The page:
• alcohol;
  • pre-drinking;
  • young people;
  • panel mobile survey;
  • cross-national survey


Introduction and Aims

Young people drinking heavily before going out to bars and clubs is associated with alcohol-related harm and therefore of great public concern. This study examines whether pre-drinkers consume more alcohol than non-pre-drinkers on an event-specific night out in England and Denmark—two European countries known for their excessive youth drinking.

Design and Methods

An event-specific survey of 1298 young people conducted in 50 bars, pubs and nightclubs in England and Denmark and follow-up interviews conducted via mobile surveys (n = 580). The questionnaire measured demographics, socioeconomic status, frequency of intoxication and alcohol unit intake before and during the young people's night out.


A mixed linear model performed on the panel mobile survey shows that pre-drinkers in England and Denmark consume 9.185 (P < 0.001) and 7.554 (P < 0.001) units, respectively, more than the non-pre-drinkers. However, in both countries pre-drinkers consume 3.430 (P < 0.05) and 3.141 (P < 0.001) units less alcohol on-premises than the non-pre-drinkers.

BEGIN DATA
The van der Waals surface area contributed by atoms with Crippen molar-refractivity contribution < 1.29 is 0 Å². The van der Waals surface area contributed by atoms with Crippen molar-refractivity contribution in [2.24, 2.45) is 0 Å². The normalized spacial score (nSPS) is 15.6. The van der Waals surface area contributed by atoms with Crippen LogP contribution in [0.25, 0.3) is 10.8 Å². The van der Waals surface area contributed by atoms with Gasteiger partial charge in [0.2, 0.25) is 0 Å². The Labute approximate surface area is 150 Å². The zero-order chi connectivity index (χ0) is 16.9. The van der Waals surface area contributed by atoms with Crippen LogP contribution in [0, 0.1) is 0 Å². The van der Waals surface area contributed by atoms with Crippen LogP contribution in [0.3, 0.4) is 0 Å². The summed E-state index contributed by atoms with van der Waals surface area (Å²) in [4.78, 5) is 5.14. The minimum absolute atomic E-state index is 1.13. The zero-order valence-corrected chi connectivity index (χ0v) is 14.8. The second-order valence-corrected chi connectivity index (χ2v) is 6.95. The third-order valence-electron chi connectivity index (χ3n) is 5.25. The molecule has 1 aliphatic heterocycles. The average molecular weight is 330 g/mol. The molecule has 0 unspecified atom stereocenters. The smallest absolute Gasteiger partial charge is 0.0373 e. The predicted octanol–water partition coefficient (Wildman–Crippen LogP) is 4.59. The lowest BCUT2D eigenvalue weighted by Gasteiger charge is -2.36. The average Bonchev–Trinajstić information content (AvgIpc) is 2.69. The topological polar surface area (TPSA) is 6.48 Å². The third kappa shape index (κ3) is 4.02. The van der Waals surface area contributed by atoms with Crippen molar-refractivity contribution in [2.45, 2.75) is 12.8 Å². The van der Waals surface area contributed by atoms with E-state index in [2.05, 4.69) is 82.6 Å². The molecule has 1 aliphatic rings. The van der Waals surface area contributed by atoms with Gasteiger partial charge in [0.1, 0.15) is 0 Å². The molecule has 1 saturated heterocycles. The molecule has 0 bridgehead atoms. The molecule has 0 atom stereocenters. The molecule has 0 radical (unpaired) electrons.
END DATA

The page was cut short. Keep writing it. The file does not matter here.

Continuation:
Discussion and Conclusion

Pre-drinking is a widespread phenomenon in England and Denmark, with more than half of young people pre-drinking on an event-specific night out. Pre-drinking contributes significantly to high-intensity drinking, as it does not preclude further drinking in bars, clubs and pubs. Thus, pre-drinking is a major target for public measures seeking to reduce young people's intoxication-related drinking and alcohol-related harm. [Østergaard J, Skov PR. Do pre-drinkers consume more alcohol than non-pre-drinkers on an event-specific night out? A cross-national panel mobile survey of young people's drinking in England and Denmark. Drug Alcohol Rev 2014;33:376–384]